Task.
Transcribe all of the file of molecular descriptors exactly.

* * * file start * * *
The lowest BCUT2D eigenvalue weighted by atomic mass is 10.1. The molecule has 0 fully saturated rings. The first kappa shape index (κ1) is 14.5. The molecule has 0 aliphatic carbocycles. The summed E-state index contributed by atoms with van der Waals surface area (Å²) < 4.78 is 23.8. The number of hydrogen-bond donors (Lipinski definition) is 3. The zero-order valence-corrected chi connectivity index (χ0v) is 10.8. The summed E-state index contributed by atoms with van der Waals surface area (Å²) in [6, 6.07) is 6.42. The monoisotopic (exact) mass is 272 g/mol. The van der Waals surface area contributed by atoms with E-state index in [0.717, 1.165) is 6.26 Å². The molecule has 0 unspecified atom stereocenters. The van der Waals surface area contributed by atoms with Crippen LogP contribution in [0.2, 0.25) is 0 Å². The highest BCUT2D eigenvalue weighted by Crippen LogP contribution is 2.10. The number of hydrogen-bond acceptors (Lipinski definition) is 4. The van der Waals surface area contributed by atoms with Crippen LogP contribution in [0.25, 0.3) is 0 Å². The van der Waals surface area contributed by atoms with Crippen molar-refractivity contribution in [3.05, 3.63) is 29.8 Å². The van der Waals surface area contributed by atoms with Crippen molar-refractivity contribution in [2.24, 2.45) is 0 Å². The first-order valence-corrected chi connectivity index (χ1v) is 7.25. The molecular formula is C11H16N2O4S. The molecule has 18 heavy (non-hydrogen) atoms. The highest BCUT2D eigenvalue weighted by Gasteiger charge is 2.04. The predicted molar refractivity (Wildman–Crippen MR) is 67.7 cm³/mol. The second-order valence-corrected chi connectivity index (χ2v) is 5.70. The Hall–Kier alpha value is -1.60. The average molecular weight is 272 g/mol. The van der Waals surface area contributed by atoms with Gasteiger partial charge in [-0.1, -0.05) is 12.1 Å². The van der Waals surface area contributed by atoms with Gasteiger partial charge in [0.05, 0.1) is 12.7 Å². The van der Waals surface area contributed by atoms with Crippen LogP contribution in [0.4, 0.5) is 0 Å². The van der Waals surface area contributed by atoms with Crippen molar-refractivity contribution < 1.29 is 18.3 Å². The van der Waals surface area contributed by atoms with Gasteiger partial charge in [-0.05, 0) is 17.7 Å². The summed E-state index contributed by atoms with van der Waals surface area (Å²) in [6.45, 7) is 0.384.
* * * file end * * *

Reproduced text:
The lowest BCUT2D eigenvalue weighted by atomic mass is 10.1. The molecule has 0 fully saturated rings. The first kappa shape index (κ1) is 14.5. The molecule has 0 aliphatic carbocycles. The summed E-state index contributed by atoms with van der Waals surface area (Å²) < 4.78 is 23.8. The number of hydrogen-bond donors (Lipinski definition) is 3. The zero-order valence-corrected chi connectivity index (χ0v) is 10.8. The summed E-state index contributed by atoms with van der Waals surface area (Å²) in [6, 6.07) is 6.42. The monoisotopic (exact) mass is 272 g/mol. The van der Waals surface area contributed by atoms with E-state index in [0.717, 1.165) is 6.26 Å². The molecule has 0 unspecified atom stereocenters. The van der Waals surface area contributed by atoms with Crippen LogP contribution in [0.2, 0.25) is 0 Å². The highest BCUT2D eigenvalue weighted by Crippen LogP contribution is 2.10. The number of hydrogen-bond acceptors (Lipinski definition) is 4. The van der Waals surface area contributed by atoms with Crippen LogP contribution in [0.25, 0.3) is 0 Å². The van der Waals surface area contributed by atoms with Crippen molar-refractivity contribution in [3.05, 3.63) is 29.8 Å². The van der Waals surface area contributed by atoms with Crippen molar-refractivity contribution in [2.24, 2.45) is 0 Å². The first-order valence-corrected chi connectivity index (χ1v) is 7.25. The molecular formula is C11H16N2O4S. The molecule has 18 heavy (non-hydrogen) atoms. The highest BCUT2D eigenvalue weighted by Gasteiger charge is 2.04. The predicted molar refractivity (Wildman–Crippen MR) is 67.7 cm³/mol. The second-order valence-corrected chi connectivity index (χ2v) is 5.70. The Hall–Kier alpha value is -1.60. The average molecular weight is 272 g/mol. The van der Waals surface area contributed by atoms with Gasteiger partial charge in [-0.1, -0.05) is 12.1 Å². The van der Waals surface area contributed by atoms with Gasteiger partial charge in [0.05, 0.1) is 12.7 Å². The van der Waals surface area contributed by atoms with Crippen LogP contribution in [0.4, 0.5) is 0 Å². The van der Waals surface area contributed by atoms with Crippen molar-refractivity contribution < 1.29 is 18.3 Å². The van der Waals surface area contributed by atoms with Gasteiger partial charge in [-0.05, 0) is 17.7 Å². The summed E-state index contributed by atoms with van der Waals surface area (Å²) in [6.45, 7) is 0.384.